I suspect it’s this urgency that spurred RIM into releasing the Playbook at this early stage, despite the fact that it’s poised not to meet market expectations out of the gate. The company should question whether the damage to its reputation was worth it. When influential technology journalist David Pogue of the New York Times reviewed the Playbook, he packed a wallop with statements like:

“In its current half-baked form, it seems almost silly to try to assess (the PlayBook), let alone buy it.”


Ride the wave

A big news story such as this inevitably creates a wave of coverage about not just the primary story but related topics, other players, and so on that can be exploited by savvy companies that are monitoring the media for opportunities to tell their story. In the case of the Playbook, there have been several companies that have done a particularly good job of riding the wave.


It’s ironic that the biggest lesson to learn from Playbook is that one should have a, well, playbook when bringing a new technology to market, one that covers both product development and marketing. It will be very interesting to see if RIM, with its largely successful history, can not only survive but flourish with its tablet. The reviews are not all bad and RIM appears to be working on solutions for the clear shortcomings of the product. Only time will tell as to whether releasing the Playbook now was a good move or a bad one.

Image from: Tech Zeta

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  • wes

    It saddens me that the Playbook is, somehow, considered a poorly delivered product because it is not an IPad. I picked one up and see it to be a very useful device. I like it alot and recommend it to others. I personally think that not having to sync email and calendar data is a tremendous advantage to this product. Let’s face the facts, we’re still going to be carrying our smaller form factor devices with us.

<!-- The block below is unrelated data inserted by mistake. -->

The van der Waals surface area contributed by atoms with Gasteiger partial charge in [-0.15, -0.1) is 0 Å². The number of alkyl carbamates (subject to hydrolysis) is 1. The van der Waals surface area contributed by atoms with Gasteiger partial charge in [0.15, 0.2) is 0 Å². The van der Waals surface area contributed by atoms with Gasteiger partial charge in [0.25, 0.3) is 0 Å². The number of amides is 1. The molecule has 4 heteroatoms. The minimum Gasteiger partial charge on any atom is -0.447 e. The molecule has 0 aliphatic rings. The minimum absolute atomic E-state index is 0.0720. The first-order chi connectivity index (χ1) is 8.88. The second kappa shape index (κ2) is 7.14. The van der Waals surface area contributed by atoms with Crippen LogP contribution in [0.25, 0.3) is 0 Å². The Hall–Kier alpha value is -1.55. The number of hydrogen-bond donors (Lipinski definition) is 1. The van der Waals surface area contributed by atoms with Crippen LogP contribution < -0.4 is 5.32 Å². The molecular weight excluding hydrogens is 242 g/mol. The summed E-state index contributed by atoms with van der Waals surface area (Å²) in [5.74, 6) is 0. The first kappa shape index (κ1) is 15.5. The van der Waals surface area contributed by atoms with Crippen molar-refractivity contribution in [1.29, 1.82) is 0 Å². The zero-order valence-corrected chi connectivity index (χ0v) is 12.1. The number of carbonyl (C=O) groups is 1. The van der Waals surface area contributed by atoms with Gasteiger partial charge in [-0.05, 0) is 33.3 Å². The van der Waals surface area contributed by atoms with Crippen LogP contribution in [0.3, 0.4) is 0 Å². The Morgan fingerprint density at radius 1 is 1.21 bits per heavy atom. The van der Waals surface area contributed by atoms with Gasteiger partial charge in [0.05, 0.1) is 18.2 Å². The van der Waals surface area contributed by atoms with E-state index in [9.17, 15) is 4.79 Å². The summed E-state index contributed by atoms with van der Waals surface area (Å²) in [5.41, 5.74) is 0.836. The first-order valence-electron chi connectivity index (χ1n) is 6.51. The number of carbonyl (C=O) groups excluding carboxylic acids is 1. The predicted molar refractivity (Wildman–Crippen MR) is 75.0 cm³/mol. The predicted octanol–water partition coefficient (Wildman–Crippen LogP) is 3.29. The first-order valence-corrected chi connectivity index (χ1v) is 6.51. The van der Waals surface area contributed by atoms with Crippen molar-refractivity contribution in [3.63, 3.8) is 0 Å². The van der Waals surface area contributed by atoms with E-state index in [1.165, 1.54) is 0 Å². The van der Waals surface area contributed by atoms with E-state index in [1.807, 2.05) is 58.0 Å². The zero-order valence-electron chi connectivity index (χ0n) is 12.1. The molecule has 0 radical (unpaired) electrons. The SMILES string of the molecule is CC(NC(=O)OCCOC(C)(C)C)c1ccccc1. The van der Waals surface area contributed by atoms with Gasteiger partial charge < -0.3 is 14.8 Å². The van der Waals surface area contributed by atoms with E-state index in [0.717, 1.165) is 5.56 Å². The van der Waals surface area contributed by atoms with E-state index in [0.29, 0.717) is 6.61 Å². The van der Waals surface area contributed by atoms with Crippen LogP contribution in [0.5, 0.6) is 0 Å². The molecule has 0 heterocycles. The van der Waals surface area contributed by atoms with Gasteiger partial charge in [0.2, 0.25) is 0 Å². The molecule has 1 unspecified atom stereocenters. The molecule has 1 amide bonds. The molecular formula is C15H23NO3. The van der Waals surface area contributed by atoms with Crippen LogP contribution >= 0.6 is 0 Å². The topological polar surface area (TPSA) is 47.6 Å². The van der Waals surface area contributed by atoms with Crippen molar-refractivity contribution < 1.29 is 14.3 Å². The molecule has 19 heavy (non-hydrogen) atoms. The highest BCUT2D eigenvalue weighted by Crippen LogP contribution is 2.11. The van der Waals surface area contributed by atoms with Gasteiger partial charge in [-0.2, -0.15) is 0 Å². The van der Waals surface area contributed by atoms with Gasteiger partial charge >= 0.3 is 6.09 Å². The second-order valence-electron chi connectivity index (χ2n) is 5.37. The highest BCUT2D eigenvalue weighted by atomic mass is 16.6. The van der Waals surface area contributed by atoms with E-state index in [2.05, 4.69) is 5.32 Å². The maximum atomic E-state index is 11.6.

Sure, it will be nice to see additional features and applications arrive, but I think the Playbook actually delivers an appropriate level of usefulness as delivered, right out of the box.
    If there was any level of PR failure, I would say that they allowed themselves to be dragged into a discussion on how, in time, it will be made the same as it’s competative product instead of declaring how strong it is being different.

  • JBG

    In the last couple of weeks, the TV ad campaign for the playbook has done an excellent job of getting out the word. The ad is lively, it emphasizes the ‘benefits’ of the playbook over ‘some other tablets’ (yeah, real subtle, that one!) and makes the playbook look really good. If they keep it up, I think they will really have a hard time keeping these things in the stores. Good job, Rim!

  • PJH

    I bought both the iPad and Plybook in order to see which fir our business needs. While the iPad is smooth, it really is not business freindly. Try connecting it to your exchange or try to view a flash file. The Playbook was easy to connect to the exchange and I was up and running quickly. I wish it turned on ans quickly as the iPad, but what can you do.

    iPad great for fun, plybook, better for business. If RIM were smart they would market this and evelop this product to make it a business essential, a tablet to take to meetings and to share documents.